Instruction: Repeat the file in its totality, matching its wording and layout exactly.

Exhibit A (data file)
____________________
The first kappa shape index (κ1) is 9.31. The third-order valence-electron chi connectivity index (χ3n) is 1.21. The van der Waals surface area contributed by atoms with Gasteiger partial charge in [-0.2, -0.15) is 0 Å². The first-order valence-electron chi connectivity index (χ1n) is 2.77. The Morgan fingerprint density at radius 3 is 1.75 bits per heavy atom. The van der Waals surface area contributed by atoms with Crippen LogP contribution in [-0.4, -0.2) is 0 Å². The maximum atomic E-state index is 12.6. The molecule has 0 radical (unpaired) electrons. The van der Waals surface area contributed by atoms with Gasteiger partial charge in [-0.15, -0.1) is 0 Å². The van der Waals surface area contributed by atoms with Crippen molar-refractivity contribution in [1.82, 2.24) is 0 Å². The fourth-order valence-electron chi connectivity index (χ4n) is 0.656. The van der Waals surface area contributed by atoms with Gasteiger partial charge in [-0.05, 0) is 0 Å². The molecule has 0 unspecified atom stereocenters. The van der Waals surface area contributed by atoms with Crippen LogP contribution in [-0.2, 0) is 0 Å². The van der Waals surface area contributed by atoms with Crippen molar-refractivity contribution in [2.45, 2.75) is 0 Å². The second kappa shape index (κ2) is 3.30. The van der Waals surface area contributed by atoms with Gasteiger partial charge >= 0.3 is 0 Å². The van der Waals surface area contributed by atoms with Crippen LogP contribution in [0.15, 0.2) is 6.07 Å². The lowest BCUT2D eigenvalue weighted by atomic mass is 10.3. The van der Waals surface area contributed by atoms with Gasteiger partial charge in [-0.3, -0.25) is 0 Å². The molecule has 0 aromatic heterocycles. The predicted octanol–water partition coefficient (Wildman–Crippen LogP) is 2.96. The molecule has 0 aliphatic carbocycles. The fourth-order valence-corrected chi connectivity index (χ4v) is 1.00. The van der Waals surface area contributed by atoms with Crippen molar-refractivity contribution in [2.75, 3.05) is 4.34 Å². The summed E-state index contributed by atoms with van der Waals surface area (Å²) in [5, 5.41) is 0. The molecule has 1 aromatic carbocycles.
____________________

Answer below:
The first kappa shape index (κ1) is 9.31. The third-order valence-electron chi connectivity index (χ3n) is 1.21. The van der Waals surface area contributed by atoms with Gasteiger partial charge in [-0.2, -0.15) is 0 Å². The first-order valence-electron chi connectivity index (χ1n) is 2.77. The Morgan fingerprint density at radius 3 is 1.75 bits per heavy atom. The van der Waals surface area contributed by atoms with Crippen LogP contribution in [-0.4, -0.2) is 0 Å². The maximum atomic E-state index is 12.6. The molecule has 0 radical (unpaired) electrons. The van der Waals surface area contributed by atoms with Gasteiger partial charge in [-0.15, -0.1) is 0 Å². The van der Waals surface area contributed by atoms with Crippen molar-refractivity contribution in [1.82, 2.24) is 0 Å². The fourth-order valence-electron chi connectivity index (χ4n) is 0.656. The van der Waals surface area contributed by atoms with Gasteiger partial charge in [-0.05, 0) is 0 Å². The molecule has 0 unspecified atom stereocenters. The van der Waals surface area contributed by atoms with Crippen LogP contribution in [-0.2, 0) is 0 Å². The van der Waals surface area contributed by atoms with Crippen molar-refractivity contribution in [2.45, 2.75) is 0 Å². The second kappa shape index (κ2) is 3.30. The van der Waals surface area contributed by atoms with Gasteiger partial charge >= 0.3 is 0 Å². The van der Waals surface area contributed by atoms with Crippen LogP contribution in [0.15, 0.2) is 6.07 Å². The lowest BCUT2D eigenvalue weighted by atomic mass is 10.3. The van der Waals surface area contributed by atoms with Gasteiger partial charge in [-0.3, -0.25) is 0 Å². The molecule has 0 aromatic heterocycles. The predicted octanol–water partition coefficient (Wildman–Crippen LogP) is 2.96. The molecule has 0 aliphatic carbocycles. The fourth-order valence-corrected chi connectivity index (χ4v) is 1.00. The van der Waals surface area contributed by atoms with Crippen molar-refractivity contribution in [2.75, 3.05) is 4.34 Å². The summed E-state index contributed by atoms with van der Waals surface area (Å²) in [5, 5.41) is 0. The molecule has 1 aromatic carbocycles.